# Thread: find particular solution for first order linear DE

1. ## find particular solution for first order linear DE

(1+x)y' + y = cos(x).... y(0) = 1

So far, I have:
P(x) = 1/(1+x)
Q(x) = cos(x)/(1+x)
p(x) = e^int(P(x))dx = e^int(1/1+x)dx = e^(ln(1+x))
... I think I did the integral wrong. It's been half a year, my integration skills need to worked on. But this homework is due in an hour and if somebody could real quickly guide me thru it and then I can work thru this section on my own when I don't have pressure to turn homework in... I would really appreciate it!

Once I have p(x), I multiply both sides of DE by it.
Then I'm supposed to "recognize" that left side is a derivative, so taking integral of both sides just means taking integral of right side.

Once I do that, I'll have a C, so is that when I plug in the initial condition?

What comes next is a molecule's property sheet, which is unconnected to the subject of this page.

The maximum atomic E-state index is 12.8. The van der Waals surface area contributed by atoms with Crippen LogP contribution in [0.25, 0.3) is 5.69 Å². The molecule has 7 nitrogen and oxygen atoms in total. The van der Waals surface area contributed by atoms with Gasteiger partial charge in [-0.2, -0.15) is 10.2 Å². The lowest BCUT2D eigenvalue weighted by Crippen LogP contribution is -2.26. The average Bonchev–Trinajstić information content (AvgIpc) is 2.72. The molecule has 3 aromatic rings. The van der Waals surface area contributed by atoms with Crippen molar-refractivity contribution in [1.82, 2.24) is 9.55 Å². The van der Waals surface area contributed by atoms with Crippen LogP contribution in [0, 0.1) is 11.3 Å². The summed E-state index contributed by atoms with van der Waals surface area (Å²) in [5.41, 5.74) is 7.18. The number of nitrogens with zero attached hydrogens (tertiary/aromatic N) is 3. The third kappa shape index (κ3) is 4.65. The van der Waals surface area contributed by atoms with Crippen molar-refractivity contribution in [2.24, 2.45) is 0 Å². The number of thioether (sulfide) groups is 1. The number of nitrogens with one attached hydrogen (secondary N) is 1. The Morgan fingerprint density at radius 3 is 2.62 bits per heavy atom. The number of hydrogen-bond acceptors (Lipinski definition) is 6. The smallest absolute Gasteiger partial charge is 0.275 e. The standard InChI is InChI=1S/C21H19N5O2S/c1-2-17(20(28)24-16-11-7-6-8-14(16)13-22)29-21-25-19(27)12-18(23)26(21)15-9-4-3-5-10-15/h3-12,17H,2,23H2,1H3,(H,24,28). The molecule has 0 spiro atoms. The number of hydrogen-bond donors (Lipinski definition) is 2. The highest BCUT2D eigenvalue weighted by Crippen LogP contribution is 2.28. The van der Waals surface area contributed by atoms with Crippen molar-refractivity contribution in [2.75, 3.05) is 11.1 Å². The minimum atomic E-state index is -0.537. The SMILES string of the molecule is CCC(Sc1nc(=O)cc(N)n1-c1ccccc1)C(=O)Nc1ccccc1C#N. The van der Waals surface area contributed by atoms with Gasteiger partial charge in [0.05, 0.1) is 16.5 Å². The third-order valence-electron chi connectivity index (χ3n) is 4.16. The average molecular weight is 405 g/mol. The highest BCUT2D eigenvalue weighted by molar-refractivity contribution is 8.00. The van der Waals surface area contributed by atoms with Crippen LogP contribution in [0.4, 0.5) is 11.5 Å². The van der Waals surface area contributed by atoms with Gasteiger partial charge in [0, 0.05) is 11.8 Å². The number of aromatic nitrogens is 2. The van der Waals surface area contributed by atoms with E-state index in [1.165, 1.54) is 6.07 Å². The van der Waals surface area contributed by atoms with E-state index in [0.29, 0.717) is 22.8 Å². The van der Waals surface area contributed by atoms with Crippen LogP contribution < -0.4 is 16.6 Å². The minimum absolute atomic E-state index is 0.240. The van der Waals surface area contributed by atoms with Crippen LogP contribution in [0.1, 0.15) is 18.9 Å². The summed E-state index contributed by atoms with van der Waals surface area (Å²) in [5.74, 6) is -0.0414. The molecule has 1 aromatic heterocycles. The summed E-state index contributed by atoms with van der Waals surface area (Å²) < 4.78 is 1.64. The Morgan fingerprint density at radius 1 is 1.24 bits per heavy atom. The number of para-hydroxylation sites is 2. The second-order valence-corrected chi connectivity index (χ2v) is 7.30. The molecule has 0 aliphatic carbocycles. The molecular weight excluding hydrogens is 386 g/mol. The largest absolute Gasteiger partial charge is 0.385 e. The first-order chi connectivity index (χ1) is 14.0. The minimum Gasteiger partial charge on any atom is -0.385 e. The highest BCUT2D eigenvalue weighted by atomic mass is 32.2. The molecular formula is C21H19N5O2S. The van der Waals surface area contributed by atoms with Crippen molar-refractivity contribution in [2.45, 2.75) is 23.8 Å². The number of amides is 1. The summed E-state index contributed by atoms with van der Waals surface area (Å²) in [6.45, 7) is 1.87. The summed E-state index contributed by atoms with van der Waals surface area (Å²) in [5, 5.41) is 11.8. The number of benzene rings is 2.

And then once I get C and substitue that number in, that's my particular solution?

Thanks!

2. You have gotten the DE to the point where

$\frac{dy}{dx} + \left(\frac{1}{1 + x}\right)y = \frac{\cos{x}}{1 + x}$

and so the integrating factor is $e^{\int{\frac{1}{1 + x}\,dx}} = e^{\ln{(1 + x)}} = 1 + x$.

Multiplying through by the integrating factor gives

$(1 + x)\frac{dy}{dx} + y = \cos{x}$

$\frac{d}{dx}[(1 + x)y] = \cos{x}$

$(1 + x)y = \int{\cos{x}\,dx}$

$(1 + x)y = \sin{x} + C$

$y = \frac{\sin{x} + C}{1 + x}$.

Plugging in the initial condition $y(0) = 1$ gives

$1 = \frac{\sin{0} + C}{1 + 0}$

$1 = \frac{0 + C}{1}$

$1 = C$.

Therefore $y = \frac{\sin{x} + 1}{1 + x}$.